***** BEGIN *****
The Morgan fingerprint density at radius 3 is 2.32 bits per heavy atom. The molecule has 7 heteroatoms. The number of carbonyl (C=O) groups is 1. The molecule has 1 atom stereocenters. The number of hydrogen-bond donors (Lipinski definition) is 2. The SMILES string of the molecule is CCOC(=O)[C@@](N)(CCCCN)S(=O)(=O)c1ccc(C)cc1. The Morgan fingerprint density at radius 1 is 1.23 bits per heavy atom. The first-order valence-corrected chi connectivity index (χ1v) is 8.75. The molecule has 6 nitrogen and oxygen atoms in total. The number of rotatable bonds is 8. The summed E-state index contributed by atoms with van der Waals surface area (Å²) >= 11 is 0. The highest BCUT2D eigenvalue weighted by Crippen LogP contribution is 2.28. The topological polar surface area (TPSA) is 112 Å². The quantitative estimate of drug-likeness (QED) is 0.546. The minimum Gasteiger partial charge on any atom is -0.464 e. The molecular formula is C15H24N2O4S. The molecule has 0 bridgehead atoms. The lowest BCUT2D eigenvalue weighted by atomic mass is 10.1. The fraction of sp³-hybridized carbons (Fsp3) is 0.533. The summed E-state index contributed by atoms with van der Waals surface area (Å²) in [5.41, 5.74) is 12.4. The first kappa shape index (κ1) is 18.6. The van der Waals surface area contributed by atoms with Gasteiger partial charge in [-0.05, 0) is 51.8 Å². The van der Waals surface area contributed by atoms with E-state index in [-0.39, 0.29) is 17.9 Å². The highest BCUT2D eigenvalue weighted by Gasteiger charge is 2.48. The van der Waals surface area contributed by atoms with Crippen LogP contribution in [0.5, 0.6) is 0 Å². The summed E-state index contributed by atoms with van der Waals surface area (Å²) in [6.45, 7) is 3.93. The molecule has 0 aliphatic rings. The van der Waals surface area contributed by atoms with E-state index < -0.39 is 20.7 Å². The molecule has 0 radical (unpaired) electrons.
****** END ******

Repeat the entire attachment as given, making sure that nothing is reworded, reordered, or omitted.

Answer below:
The Morgan fingerprint density at radius 3 is 2.32 bits per heavy atom. The molecule has 7 heteroatoms. The number of carbonyl (C=O) groups is 1. The molecule has 1 atom stereocenters. The number of hydrogen-bond donors (Lipinski definition) is 2. The SMILES string of the molecule is CCOC(=O)[C@@](N)(CCCCN)S(=O)(=O)c1ccc(C)cc1. The Morgan fingerprint density at radius 1 is 1.23 bits per heavy atom. The first-order valence-corrected chi connectivity index (χ1v) is 8.75. The molecule has 6 nitrogen and oxygen atoms in total. The number of rotatable bonds is 8. The summed E-state index contributed by atoms with van der Waals surface area (Å²) >= 11 is 0. The highest BCUT2D eigenvalue weighted by Crippen LogP contribution is 2.28. The topological polar surface area (TPSA) is 112 Å². The quantitative estimate of drug-likeness (QED) is 0.546. The minimum Gasteiger partial charge on any atom is -0.464 e. The molecular formula is C15H24N2O4S. The molecule has 0 bridgehead atoms. The lowest BCUT2D eigenvalue weighted by atomic mass is 10.1. The fraction of sp³-hybridized carbons (Fsp3) is 0.533. The summed E-state index contributed by atoms with van der Waals surface area (Å²) in [5.41, 5.74) is 12.4. The first kappa shape index (κ1) is 18.6. The van der Waals surface area contributed by atoms with Gasteiger partial charge in [-0.05, 0) is 51.8 Å². The van der Waals surface area contributed by atoms with E-state index in [-0.39, 0.29) is 17.9 Å². The highest BCUT2D eigenvalue weighted by Gasteiger charge is 2.48. The van der Waals surface area contributed by atoms with Crippen LogP contribution in [0.5, 0.6) is 0 Å². The summed E-state index contributed by atoms with van der Waals surface area (Å²) in [6.45, 7) is 3.93. The molecule has 0 aliphatic rings. The van der Waals surface area contributed by atoms with E-state index < -0.39 is 20.7 Å². The molecule has 0 radical (unpaired) electrons.